26. Lieut.-Colonel Alan Dower
asked the Secretary of State for War what is the daily ration for prisoners of war of sugar, margarine, cheese and preserves.
Is my right hon. Friend aware that the rations given to 438 these prisoners of war are greater than those given to British civilians who are not engaged on harvesting?
§ Mr. Lawson
I have made particular inquiries upon that point, as I had also heard it before I arrived in office, but I am told that this scale is considerably lower than that of the British agricultural worker.
§ Mr. Godfrey Nicholson
Is my right hon. Friend aware that the farming community generally think that the mid-day meal given to these prisoners is hardly enough to enable them to do their work properly?
Is the right hon. Gentleman aware that his reply was not a reply to my Question? Is he aware that the rations are considerably more than those of British civilians not engaged on harvesting?
§ Mr. Lawson
I cannot say about that, but I do know that there are differences of opinion in the country about the matter.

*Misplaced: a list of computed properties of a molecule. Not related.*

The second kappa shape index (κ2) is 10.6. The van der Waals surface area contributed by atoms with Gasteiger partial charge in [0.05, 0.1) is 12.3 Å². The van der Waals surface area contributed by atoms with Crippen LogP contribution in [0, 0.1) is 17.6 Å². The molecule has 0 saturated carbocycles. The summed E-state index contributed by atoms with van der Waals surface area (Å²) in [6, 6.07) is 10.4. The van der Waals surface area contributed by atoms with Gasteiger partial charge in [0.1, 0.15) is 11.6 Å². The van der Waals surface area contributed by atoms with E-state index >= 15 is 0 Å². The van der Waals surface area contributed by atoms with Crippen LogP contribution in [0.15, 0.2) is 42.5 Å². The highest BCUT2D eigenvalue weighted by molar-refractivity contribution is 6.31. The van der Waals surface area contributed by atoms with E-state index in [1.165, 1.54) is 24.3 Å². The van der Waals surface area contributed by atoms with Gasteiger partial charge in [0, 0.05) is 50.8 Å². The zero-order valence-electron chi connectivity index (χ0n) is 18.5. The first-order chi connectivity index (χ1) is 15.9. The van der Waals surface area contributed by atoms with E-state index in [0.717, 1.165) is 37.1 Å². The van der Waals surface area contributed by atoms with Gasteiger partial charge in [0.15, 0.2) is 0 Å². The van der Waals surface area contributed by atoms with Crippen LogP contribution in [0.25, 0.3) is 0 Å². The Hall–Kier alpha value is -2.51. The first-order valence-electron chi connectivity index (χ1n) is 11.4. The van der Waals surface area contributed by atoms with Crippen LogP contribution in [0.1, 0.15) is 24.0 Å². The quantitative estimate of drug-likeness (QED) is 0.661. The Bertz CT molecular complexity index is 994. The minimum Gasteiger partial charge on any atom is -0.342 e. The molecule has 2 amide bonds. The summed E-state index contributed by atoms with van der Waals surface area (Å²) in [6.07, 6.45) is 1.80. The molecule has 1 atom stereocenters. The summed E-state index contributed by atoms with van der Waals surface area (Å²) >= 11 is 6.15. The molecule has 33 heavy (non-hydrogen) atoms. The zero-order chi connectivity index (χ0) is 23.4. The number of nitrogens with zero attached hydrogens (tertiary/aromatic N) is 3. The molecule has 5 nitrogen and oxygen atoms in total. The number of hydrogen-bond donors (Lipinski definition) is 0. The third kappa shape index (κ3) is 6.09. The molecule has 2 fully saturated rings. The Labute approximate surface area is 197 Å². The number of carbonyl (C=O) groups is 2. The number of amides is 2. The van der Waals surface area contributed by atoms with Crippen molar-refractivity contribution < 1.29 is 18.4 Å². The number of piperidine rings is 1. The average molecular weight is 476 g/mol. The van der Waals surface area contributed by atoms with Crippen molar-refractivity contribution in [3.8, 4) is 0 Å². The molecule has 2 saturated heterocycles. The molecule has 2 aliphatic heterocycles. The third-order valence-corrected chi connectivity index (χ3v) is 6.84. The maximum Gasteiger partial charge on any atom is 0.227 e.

§ Mr. R. S. Hudson
Is my right hon. Friend aware that British civilians engaged on this particularly arduous and essential work are entitled to a similar increase of rations?
§ Mr. George Griffiths
Can the Minister tell us how long this rationing has been going on? Was it not going on before we came into office?
§ Following is the answer:
§ The current daily scales for prisoners of war generally are as under:
§ Exceptionally, on the recommendation of the Ministry of Agriculture, prisoners of war employed for very long hours on harvest work are provided with additional quantities of these foodstuffs, so as to secure the maximum output in this vital work. The daily scales for prisoners of war harvesters are as follow:
§ This higher scale is considerably lower than that of British agricultural workers.